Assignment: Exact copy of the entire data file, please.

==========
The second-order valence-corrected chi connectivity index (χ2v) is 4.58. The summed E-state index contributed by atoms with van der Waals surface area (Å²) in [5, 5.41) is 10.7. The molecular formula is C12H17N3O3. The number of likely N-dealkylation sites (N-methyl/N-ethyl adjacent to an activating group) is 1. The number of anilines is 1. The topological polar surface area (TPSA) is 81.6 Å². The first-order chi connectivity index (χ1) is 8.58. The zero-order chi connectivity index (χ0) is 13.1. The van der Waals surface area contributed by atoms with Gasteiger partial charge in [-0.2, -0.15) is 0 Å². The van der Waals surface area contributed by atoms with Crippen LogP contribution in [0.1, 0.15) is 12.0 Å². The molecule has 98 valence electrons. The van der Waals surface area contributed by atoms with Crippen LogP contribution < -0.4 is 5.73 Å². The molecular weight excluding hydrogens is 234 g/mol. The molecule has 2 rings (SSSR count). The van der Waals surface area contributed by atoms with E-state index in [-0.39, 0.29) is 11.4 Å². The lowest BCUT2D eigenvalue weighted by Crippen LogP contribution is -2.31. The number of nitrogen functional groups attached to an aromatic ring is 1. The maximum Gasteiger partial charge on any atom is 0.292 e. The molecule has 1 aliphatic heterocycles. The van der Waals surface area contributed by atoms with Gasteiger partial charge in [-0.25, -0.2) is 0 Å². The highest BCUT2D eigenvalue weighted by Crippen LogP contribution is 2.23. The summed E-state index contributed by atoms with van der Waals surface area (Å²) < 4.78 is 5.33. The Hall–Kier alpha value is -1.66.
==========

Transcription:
The second-order valence-corrected chi connectivity index (χ2v) is 4.58. The summed E-state index contributed by atoms with van der Waals surface area (Å²) in [5, 5.41) is 10.7. The molecular formula is C12H17N3O3. The number of likely N-dealkylation sites (N-methyl/N-ethyl adjacent to an activating group) is 1. The number of anilines is 1. The topological polar surface area (TPSA) is 81.6 Å². The first-order chi connectivity index (χ1) is 8.58. The zero-order chi connectivity index (χ0) is 13.1. The van der Waals surface area contributed by atoms with Gasteiger partial charge in [-0.2, -0.15) is 0 Å². The van der Waals surface area contributed by atoms with Crippen LogP contribution in [0.1, 0.15) is 12.0 Å². The molecule has 98 valence electrons. The van der Waals surface area contributed by atoms with Crippen LogP contribution < -0.4 is 5.73 Å². The molecular weight excluding hydrogens is 234 g/mol. The molecule has 2 rings (SSSR count). The van der Waals surface area contributed by atoms with E-state index in [-0.39, 0.29) is 11.4 Å². The lowest BCUT2D eigenvalue weighted by Crippen LogP contribution is -2.31. The number of nitrogen functional groups attached to an aromatic ring is 1. The maximum Gasteiger partial charge on any atom is 0.292 e. The molecule has 1 aliphatic heterocycles. The van der Waals surface area contributed by atoms with Gasteiger partial charge in [-0.25, -0.2) is 0 Å². The highest BCUT2D eigenvalue weighted by Crippen LogP contribution is 2.23. The summed E-state index contributed by atoms with van der Waals surface area (Å²) < 4.78 is 5.33. The Hall–Kier alpha value is -1.66.